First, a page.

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Ready, Steady, Write!

“Never give to the mind more than you give to the hand” - Maria Montessori

Most parents want their child to start writing as early as possible, which is understandable. However, if the child is not ready and has not developed related skills, they will become frustrated and lose confidence. Better progress is achieved if the child first builds a strong foundation in grasp refinement.

Keep in mind that children’s hands must go through a series of developments before they are able to hold a pencil. Preparation of the pencil grip starts in infancy. When it comes to early writing skills, the Montessori Method is very suitable for developing these skills.

Most of the materials provided for infants and toddlers are for facilitating them to coordinate movements and strengthen both fine and large motor skills, which are both needed for writing.

Montessori Practical Life

Montessori Practical Life activities are the best pre-writing activities! These activities are familiar and engaging to the child and give them the motivation to achieve certain goals such as transferring, beading, scooping, pouring, pin punching, opening and closing their own containers or smaller boxes, manipulating play dough and squeezing sponges – all activities promoting the development of the muscles and movements in both arm and wrist, needed for writing. Also working with puzzles or knobbed cylinders help develop their grasp for holding a pencil.


The child learns to separate and classify forms, colours, textures, tastes and smells. All these help the child with skills for pre-reading and pre-writing. For instance, knobbed cylinders are a great exercise for developing the prewriting muscles of the hand, hand-eye coordination and visual discrimination for various sizes and forms.


Art activities, such as painting and drawing, are useful as the child practices their skills of holding and manipulating for example a paintbrush, pencil or crayon. Colouring, painting, cutting and gluing are all activities that make the child use his or her small muscles in both hands and fingers, and the larger muscles needed in the wrist and arm.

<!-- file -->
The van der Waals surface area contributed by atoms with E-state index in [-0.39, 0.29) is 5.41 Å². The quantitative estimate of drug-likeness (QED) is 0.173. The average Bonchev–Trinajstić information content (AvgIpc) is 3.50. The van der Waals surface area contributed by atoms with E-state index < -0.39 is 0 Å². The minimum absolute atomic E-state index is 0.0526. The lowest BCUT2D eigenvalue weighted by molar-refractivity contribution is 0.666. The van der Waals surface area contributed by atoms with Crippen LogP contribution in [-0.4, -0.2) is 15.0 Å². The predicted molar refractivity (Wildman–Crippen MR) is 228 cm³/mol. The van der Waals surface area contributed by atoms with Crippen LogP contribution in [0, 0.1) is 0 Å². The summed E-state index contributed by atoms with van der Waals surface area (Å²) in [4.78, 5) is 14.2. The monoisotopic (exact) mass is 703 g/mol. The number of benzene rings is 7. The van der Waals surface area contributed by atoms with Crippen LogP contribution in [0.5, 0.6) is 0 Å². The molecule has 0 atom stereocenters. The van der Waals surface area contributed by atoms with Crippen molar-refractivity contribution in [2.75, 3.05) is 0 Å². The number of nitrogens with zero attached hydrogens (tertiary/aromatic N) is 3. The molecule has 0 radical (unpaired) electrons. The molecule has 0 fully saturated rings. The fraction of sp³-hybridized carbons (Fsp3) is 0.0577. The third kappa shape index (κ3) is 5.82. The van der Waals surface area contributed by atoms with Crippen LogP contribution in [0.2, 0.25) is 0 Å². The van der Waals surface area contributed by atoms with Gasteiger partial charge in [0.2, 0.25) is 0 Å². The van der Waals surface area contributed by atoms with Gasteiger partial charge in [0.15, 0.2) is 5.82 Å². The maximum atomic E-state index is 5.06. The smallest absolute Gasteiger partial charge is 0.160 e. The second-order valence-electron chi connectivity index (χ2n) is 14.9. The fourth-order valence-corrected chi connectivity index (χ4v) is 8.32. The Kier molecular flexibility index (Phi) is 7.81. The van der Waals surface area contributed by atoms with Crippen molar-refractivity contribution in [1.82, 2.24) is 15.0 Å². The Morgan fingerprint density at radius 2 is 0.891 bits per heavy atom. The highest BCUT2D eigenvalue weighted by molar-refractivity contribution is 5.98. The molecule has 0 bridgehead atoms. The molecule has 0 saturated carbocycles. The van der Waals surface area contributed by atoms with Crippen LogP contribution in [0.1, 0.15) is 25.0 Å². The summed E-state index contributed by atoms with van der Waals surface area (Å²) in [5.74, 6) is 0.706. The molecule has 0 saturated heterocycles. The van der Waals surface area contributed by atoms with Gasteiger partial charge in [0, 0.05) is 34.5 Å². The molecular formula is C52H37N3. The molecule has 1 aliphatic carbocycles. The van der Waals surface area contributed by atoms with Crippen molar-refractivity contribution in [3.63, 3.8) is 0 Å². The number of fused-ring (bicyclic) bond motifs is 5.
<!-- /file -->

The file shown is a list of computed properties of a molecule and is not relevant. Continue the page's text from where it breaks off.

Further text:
The sensitive period for writing

Children often become more interested in writing between three and four years old. It is very important at this age to establish a strong foundation. Typically, the sensitive period for writing emerges between 3.5 and 4.5. The Montessori method for pre-school writing begins with tracing exercises. This can be viewed as a game, and quickly develop the motor skills needed to hold and use a pencil, promoting pencil control and writing direction.


Literacy involves the association of symbols with sounds and words. It means learning symbols and decoding them into ideas. Children begin learning the letter sounds using sandpaper letters, which incorporate three senses when presented to the child, that is; the child touches the letters by tracing its shape with their fingers on a textured sandpaper inscription, and; simultaneously they hear what the letter sounds like at the same time as they see its form/letter shape. Through this approach of involving of the three senses, the child’s memory skills are being encouraged when s/he eventually will try writing that letter on paper.

Once foundational hand strength is developed, it's time to direct the child's work with pens and pencils by introducing them to a collection of coloured pencils and metal insets. Instead of plodding through tedious handwriting worksheets, they are intrigued by the coloured pencils and start using them to trace shapes, draw parallel lines or make patterns and more. Children love to colour and create artwork, practicing a skill that they will later use to write. Through doing this, the child learns to use and control writing tools while expressing themselves in a creative way. When the child combines this skill with the previously mentioned ones, they joyfully discover how to write letters on paper.

Noush is part of Little Gems team and is not only a dedicated Montessorian but also an artist. She shares her skills of different art techniques with the children on a daily basis encouraging them to try different tools and mediums to encourage their creativity - all of what helps develop several skills including, writing. If you want to learn more about pre-literacy & literacy, get in touch! 22 351319.


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